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Left Ventricular Assist Device Infections: A Systematic Review

O’Horo, John, C.*,†; Abu Saleh, Omar, M.*; Stulak, John, M.; Wilhelm, Mark, P.*; Baddour, Larry, M.*,§; Rizwan Sohail, M.*,§

doi: 10.1097/MAT.0000000000000684
Review Article

Left ventricular assist devices (LVADs) are becoming a more frequent life-support intervention. Gaining an understanding of risk factors for infection and management strategies is important for treating these patients. We conducted a systematic review and meta-analysis of studies describing infections in continuous-flow LVADs. We evaluated incidence, risk factors, associated microorganisms, and outcomes by type of device and patient characteristics. Our search identified 90 distinct studies that reported LVAD infections and outcomes. Younger age and higher body mass index were associated with higher rates of LVAD infections. Driveline infections were the most common infection reported and the easiest to treat with fewest long-term consequences. Bloodstream infections were not reported as often, but they were associated with stroke and mortality. Treatment strategies varied and did not show a consistent best approach. LVAD infections are a significant cause of morbidity and mortality in LVAD patients. Most research comes from secondary analyses of other LVAD studies. The lack of infection-oriented research leaves several areas understudied. In particular, bloodstream infections in this population merit further research. Providers need more research studies to make evidence-based decisions about the prevention and treatment of LVAD infections.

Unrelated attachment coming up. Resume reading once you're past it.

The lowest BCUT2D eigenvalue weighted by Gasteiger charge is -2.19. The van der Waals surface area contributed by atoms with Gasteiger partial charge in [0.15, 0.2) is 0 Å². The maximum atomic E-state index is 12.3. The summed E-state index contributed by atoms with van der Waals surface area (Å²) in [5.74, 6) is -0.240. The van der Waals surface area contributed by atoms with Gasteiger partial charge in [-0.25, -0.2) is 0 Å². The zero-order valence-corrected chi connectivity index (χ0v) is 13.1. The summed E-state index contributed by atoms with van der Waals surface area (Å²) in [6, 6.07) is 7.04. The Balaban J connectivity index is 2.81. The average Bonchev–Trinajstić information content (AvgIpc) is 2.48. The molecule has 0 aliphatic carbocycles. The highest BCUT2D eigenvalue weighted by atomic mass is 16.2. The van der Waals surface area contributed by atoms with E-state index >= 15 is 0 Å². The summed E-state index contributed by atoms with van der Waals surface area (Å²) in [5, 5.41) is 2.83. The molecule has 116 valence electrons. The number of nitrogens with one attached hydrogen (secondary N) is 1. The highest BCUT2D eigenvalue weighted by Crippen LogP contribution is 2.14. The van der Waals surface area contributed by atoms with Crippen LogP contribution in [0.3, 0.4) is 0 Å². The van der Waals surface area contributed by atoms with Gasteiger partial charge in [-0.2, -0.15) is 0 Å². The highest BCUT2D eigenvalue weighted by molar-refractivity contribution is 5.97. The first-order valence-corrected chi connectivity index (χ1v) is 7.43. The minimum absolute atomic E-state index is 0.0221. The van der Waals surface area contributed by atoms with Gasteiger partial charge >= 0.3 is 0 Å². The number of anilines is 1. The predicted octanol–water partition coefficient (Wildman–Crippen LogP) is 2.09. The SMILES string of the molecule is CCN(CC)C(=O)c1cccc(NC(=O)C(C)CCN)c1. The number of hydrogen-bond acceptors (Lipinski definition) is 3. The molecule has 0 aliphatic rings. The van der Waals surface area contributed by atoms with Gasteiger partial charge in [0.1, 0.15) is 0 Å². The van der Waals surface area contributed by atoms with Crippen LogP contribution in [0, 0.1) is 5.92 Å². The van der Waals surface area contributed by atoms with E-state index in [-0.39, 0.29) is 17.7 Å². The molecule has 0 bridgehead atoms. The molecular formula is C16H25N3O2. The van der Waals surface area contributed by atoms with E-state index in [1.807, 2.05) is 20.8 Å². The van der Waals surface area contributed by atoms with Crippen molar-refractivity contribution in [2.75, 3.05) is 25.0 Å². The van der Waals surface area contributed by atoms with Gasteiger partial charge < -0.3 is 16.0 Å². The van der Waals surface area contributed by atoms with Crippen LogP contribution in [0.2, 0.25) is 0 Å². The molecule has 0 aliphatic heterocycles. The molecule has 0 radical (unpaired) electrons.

From the *Division of Infectious Diseases, Mayo Clinic, Rochester, Minnesota

Division of Pulmonary and Critical Care Medicine, Mayo Clinic, Rochester, Minnesota

Division of Cardiovascular Surgery, Mayo Clinic, Rochester, Minnesota

§Division of Cardiovascular Diseases, Mayo Clinic, Rochester, Minnesota.

Submitted for consideration March 2017; accepted for publication in revised form July 2017.

Disclosures: Dr. Sohail reports receiving funds from TYRX, Inc, and Medtronic for prior research unrelated to this study and honoraria/consulting fees from Medtronic, Spectranetics, and Boston Scientific. Dr Baddour receives financial support unrelated to this research from UpToDate royalties and the Massachusetts Medical Society for his duties as Editor-in-Chief of NEJM Journal Watch Infectious Diseases.

This project was supported in part by grant number UL1 TR000135 from the National Center for Advancing Translational Sciences (NCATS). This publication was also made possible by funding from the Mayo Clinic Robert D. and Patricia E. Kern Center for the Science of Health Care Delivery.

The content is solely the responsibility of the authors and does not necessarily represent the official views of the National Institutes of Health.

Supplemental digital content is available for this article. Direct URL citations appear in the printed text, and links to the digital files are provided in the HTML and PDF versions of this article on the journal’s Web site (

Correspondence: John C. O’Horo, Division of Infectious Diseases, Mayo Clinic, 200 First St SW, Rochester, MN 55905. Email:

Copyright © 2018 by the American Society for Artificial Internal Organs